10. Unimplemented change will always become relief or regret.
One day, you’ll be so glad you did. Or you’ll wish you had. Remember that.
11. Incremental change brings about incremental results.
You’ll be tempted to compromise and reduce vision to the lowest common denominator: incremental change. Just know that incremental change brings incremental results. And incrementalism inspires no one.
The Problem With Incremental Change
So you want to bring about change but you’re afraid of the pushback that you know the change will create? Totally understand that. So you’re tempted to do what many leaders have done. Instead of bringing about the deep or radical change you know needs to happen, you decide to introduce change incrementally.
Rather than remove the furniture you know needs to go, you move it an inch a week, hoping nobody will notice.
Rather than fire the poor performer, you transfer him to a new position and hope one day he’ll leave.
Rather than kill the programs that need to go, you add a few new ones instead and skirt the real issue.
Rather than make all the changes you know need to be made, you create a 10 year time line, thinking that people will better accept the change the longer you delay.
Sound familiar? What’s wrong with this picture?
The problem with incremental change is that it brings incremental results. If you want incremental results, then embrace incremental change. The reality is that most leaders don’t want incremental results. You dream of significant results. Of radically different results. Yet for some reason too many leaders fall for the leadership lie that incremental change will usher in radically different results. It won’t. Radical change brings the potential for radical results. Incremental change never does.
Too many leaders fall for the leadership lie that incremental change will bring radical results. Why Do Leaders Fall For This? Why do you as a leader talk yourself into believing that incremental change will produce the results you’re looking for? There are at least three reasons:
a. You fear people’s reaction to significant change.
You’ve seen other leaders get crucified for ushering in change. And you don’t want that to be you. Fear is one of the main reasons change isn’t happening fast enough in the church or in many organizations today. Wouldn't it be a terrible thing to stand before God one day and explain that the main reason you didn’t do what you were called to do is because you were afraid? Do you really want fear to be your final epitaph as a leader? Or would you rather go down trying?
b. Past opposition to change.
You tried change once, and it failed. Well, awesome. You also had a bad meal once, but you didn’t stop eating. Why is it leaders shy away from change once they’ve had any opposition to it? Maybe the change itself isn’t the problem. Maybe your strategy is the problem. Just because you failed at leading change once doesn’t mean you’ll fail forever. Get a new strategy. What’s at stake is far too important not to.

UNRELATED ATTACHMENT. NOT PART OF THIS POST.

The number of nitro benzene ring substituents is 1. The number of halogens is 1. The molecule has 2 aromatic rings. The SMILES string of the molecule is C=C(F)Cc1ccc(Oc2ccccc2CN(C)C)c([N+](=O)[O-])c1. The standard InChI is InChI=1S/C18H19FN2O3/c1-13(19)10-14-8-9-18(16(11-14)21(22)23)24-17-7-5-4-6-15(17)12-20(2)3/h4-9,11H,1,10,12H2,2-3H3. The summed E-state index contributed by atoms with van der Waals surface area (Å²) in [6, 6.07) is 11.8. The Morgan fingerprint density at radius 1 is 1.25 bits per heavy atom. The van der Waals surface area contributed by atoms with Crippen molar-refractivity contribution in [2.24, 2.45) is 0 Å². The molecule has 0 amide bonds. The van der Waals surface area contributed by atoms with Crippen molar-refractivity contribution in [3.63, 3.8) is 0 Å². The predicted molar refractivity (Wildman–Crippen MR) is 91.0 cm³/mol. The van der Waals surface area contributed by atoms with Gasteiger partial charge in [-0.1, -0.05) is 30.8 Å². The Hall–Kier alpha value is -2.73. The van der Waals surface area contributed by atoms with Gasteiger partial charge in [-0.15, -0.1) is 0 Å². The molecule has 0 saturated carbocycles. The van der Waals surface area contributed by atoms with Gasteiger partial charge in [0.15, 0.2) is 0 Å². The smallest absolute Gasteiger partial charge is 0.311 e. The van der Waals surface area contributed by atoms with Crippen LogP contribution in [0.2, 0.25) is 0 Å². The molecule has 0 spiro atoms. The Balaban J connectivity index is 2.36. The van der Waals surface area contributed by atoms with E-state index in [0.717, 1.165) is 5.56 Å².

c. Belief that progress should come without pain.
Now we get closer to the heart of the matter. Many leaders secretly wish progress came without pain. Progress almost never comes without pain. Significant things are rarely accomplished without significant struggle. Our heroes are always people who suffered to bring about a better end. Part of us wants to live like that, and part of us doesn’t. The leadership question is whether you’re willing to endure pain for the sake of a better future. Real leaders say yes to that. They honestly do. If you want significantly different results, push past the fear and stop thinking incrementally. Incremental change brings about incremental results. Now you know what you’re dealing with.
12. Transformation happens when the change in question becomes part of the culture.
You won’t transform an organization until people no longer want to go back to the way it was. You can change some things in a year and almost everything in 5 years. But transformation happens when people own the changes. That’s often 5-7 years; only then do most people not want to go back to Egypt.
13. The greatest enemy of your future success is your current success.
Successful organizations create a culture of change because they realize that success tempts you to risk nothing until decline forces you to reexamine everything. Keep changing.
To wrap up this app ... let's be honest ... there are times when you bring change or attempt to bring change and things end up in a mess or the obstacles are just too numerous and/or large to ignore. What are some signs that maybe the battle is over and you should move on? When does the opposition become too much for you to stay in your current role?
Three conditions (there may be others) that, if true, should make you think twice about staying (or reconsidering the plan for change):
Your spouse thinks it’s time to give in or move on.
Your circle of wise counsel is unanimously telling you to reconsider.
You have lost the confidence of the most capable leaders in the organization.